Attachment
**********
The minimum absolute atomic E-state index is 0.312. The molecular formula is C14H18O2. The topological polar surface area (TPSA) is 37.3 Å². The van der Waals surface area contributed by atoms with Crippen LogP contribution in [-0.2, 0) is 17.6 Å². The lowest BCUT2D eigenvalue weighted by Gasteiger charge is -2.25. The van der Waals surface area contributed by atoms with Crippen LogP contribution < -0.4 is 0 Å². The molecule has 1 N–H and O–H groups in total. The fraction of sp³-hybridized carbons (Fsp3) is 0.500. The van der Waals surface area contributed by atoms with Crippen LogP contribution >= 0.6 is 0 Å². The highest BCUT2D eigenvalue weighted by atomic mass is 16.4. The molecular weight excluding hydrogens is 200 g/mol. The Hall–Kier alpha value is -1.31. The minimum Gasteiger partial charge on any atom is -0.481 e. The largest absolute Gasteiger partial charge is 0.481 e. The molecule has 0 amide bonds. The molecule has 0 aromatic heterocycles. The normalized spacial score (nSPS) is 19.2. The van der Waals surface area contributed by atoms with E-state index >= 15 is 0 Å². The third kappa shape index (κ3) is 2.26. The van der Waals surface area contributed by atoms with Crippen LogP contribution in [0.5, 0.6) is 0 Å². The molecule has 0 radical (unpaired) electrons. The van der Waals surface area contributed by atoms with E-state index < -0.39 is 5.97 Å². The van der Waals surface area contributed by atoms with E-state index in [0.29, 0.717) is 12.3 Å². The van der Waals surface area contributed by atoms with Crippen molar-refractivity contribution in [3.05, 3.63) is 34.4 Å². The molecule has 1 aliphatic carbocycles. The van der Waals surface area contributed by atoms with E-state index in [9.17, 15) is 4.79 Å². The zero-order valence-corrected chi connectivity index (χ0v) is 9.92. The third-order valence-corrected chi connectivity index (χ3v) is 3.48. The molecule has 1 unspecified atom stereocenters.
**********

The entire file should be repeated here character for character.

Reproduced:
The minimum absolute atomic E-state index is 0.312. The molecular formula is C14H18O2. The topological polar surface area (TPSA) is 37.3 Å². The van der Waals surface area contributed by atoms with Crippen LogP contribution in [-0.2, 0) is 17.6 Å². The lowest BCUT2D eigenvalue weighted by Gasteiger charge is -2.25. The van der Waals surface area contributed by atoms with Crippen LogP contribution < -0.4 is 0 Å². The molecule has 1 N–H and O–H groups in total. The fraction of sp³-hybridized carbons (Fsp3) is 0.500. The van der Waals surface area contributed by atoms with Crippen LogP contribution >= 0.6 is 0 Å². The highest BCUT2D eigenvalue weighted by atomic mass is 16.4. The molecular weight excluding hydrogens is 200 g/mol. The Hall–Kier alpha value is -1.31. The minimum Gasteiger partial charge on any atom is -0.481 e. The largest absolute Gasteiger partial charge is 0.481 e. The molecule has 0 amide bonds. The molecule has 0 aromatic heterocycles. The normalized spacial score (nSPS) is 19.2. The van der Waals surface area contributed by atoms with E-state index >= 15 is 0 Å². The third kappa shape index (κ3) is 2.26. The van der Waals surface area contributed by atoms with Crippen LogP contribution in [0.5, 0.6) is 0 Å². The molecule has 0 radical (unpaired) electrons. The van der Waals surface area contributed by atoms with E-state index < -0.39 is 5.97 Å². The van der Waals surface area contributed by atoms with E-state index in [0.29, 0.717) is 12.3 Å². The van der Waals surface area contributed by atoms with Crippen molar-refractivity contribution in [3.05, 3.63) is 34.4 Å². The molecule has 1 aliphatic carbocycles. The van der Waals surface area contributed by atoms with E-state index in [9.17, 15) is 4.79 Å². The zero-order valence-corrected chi connectivity index (χ0v) is 9.92. The third-order valence-corrected chi connectivity index (χ3v) is 3.48. The molecule has 1 unspecified atom stereocenters.